Counseling is a very unique job and I think it’s often misunderstood. Rightly so! Having been a client for counseling myself before, I can tell you that I’ve had my share of awful experiences. So I understand many people’s hesitation and confusion around what counseling is supposed to be.

Even if you decide not to work with me, let me help fill you in on the 2 core essentials of what counseling ideally should be (in my opinion).

The first core piece of counseling is the relationship.

We don’t exactly understand why counseling works. But we do know that it works. If we’re ever able to distill the primary reasons why counseling works, I would not be shocked in any way shape or form if we discovered it was because of the helping relationship.

Brene Brown (who I cite very frequently) states that shame occurs in the context of two or more people and therefore must be resolved in the context of two or more people. Thus, why counseling is so effective.

The issues that we go into talk about with a counselor never occur in isolation. We develop these issues and struggles because we are living life. Seeing as how humans are social creatures (like pack animals (yes, as much as you say you hate people, you do actually need other people in your life to properly and healthily function)), our joys and pains typically occur within social contexts.

In case you didn’t know, counseling counts as a social context. It’s a weird one. But it is a social one. Yes, we’re not socializing, per se, but we (as clients) act out our typical behaviors within the counseling space which is what gives the counselor stuff to work with (so work on being authentic with your counselor! I promise it will help your process).

The second core piece of counseling is the goal of the relationship.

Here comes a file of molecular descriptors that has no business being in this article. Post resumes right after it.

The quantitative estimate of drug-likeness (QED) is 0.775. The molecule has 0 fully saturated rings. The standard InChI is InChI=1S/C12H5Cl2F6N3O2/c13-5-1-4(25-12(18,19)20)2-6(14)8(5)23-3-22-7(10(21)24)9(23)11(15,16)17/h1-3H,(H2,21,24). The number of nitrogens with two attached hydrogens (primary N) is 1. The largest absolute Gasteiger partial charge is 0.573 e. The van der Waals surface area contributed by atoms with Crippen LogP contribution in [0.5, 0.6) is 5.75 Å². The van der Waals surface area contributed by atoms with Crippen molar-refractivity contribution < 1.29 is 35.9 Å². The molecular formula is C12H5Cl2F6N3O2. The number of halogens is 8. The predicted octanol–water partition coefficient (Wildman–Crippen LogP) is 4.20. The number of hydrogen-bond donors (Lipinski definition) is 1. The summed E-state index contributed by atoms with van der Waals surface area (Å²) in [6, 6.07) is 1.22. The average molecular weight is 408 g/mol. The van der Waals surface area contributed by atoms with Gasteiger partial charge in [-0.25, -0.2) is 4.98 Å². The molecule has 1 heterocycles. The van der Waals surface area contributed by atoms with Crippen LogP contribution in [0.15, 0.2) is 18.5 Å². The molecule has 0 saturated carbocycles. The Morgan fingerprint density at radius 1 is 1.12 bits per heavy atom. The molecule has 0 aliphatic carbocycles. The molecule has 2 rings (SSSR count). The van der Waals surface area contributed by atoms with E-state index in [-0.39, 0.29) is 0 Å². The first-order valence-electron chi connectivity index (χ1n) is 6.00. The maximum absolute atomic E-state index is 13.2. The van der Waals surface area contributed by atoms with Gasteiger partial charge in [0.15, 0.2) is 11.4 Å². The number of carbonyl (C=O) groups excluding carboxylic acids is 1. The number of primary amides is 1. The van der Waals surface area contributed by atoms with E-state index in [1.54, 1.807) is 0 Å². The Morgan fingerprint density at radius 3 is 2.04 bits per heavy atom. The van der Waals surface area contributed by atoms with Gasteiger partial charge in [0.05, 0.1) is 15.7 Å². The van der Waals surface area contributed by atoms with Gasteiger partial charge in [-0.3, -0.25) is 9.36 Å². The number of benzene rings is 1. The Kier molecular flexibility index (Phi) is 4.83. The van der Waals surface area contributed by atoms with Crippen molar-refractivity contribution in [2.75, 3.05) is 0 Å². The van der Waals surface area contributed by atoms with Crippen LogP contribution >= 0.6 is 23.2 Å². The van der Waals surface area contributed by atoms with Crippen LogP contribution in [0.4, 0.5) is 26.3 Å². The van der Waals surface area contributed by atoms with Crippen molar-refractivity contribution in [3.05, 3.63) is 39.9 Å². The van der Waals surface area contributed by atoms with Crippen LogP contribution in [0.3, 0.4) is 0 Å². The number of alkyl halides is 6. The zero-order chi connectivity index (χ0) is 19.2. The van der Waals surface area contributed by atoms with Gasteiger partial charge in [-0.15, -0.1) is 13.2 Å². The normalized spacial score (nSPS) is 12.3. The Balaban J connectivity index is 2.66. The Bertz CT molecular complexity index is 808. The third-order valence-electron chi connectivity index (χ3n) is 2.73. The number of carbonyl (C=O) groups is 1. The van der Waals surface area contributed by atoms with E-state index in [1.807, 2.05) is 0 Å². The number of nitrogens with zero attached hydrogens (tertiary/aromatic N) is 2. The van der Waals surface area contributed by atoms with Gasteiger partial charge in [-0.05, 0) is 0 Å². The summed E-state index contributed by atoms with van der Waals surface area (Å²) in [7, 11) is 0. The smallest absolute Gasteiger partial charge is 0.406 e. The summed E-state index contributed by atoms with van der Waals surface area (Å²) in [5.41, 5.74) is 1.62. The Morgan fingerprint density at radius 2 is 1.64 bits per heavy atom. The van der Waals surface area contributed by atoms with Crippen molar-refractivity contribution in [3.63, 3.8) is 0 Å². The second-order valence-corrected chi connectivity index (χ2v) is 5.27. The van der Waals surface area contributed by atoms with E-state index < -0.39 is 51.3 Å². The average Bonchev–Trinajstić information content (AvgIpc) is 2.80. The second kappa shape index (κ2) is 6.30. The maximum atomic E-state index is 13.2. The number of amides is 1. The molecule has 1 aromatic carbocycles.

What has hurt me every time as a client is when my counselor developed some kind of hidden agenda for me. This usually comes from what counselors call countertransference which is where the counselor gets triggered by the client’s issues.

What I believe makes the goal of a counseling relationship most effective is when the counselor is able to clearly identify clients’ worldviews, personality, and history and allow the goals to form from that.

It’s very much like gardening. We don’t plant rose seeds expecting them to grow into lilies. No! We plant the seeds, provide water, nourishment, maybe some structure, maybe some weeding as needed, boundaries with some nice pavers or little fences, and allow the plants to flourish into what they are supposed to be.

It’s also a lot like being a book editor. Our job is not to change the script. Our job is to remain true to the writer’s story and help with some of the finer tuning like grammar, spell checking, and maybe suggesting some re-writes of the same plot. But creative license and direction always rests with the author.

Thus, when you’re looking for a counselor, take a look at them as if they were a gardener or an editor.

It’s your garden. It’s your story. You’re merely inviting someone to help take a look and make some suggestions.

Do you like this person? Can they take direction from you? Can you show them your hopes and dreams for your garden or story? Do you think you can trust them? Do you have a sense that you can collaboratively work well with them? Are you writing a heroically tragic story and they’re wanting you to write a romance? Are you planting a succulent garden and they’re better versed in traditional English gardens?

Be picky! And don’t be afraid to invest the money when you’ve found the right relationship even if they aren’t paneled by your insurance company. The right therapist will be worth working with and you will get your money’s worth out of it.

If you’re needing counseling of any kind, make sure you’re interviewing them as much as they’re learning about you at the beginning! You’ve got this!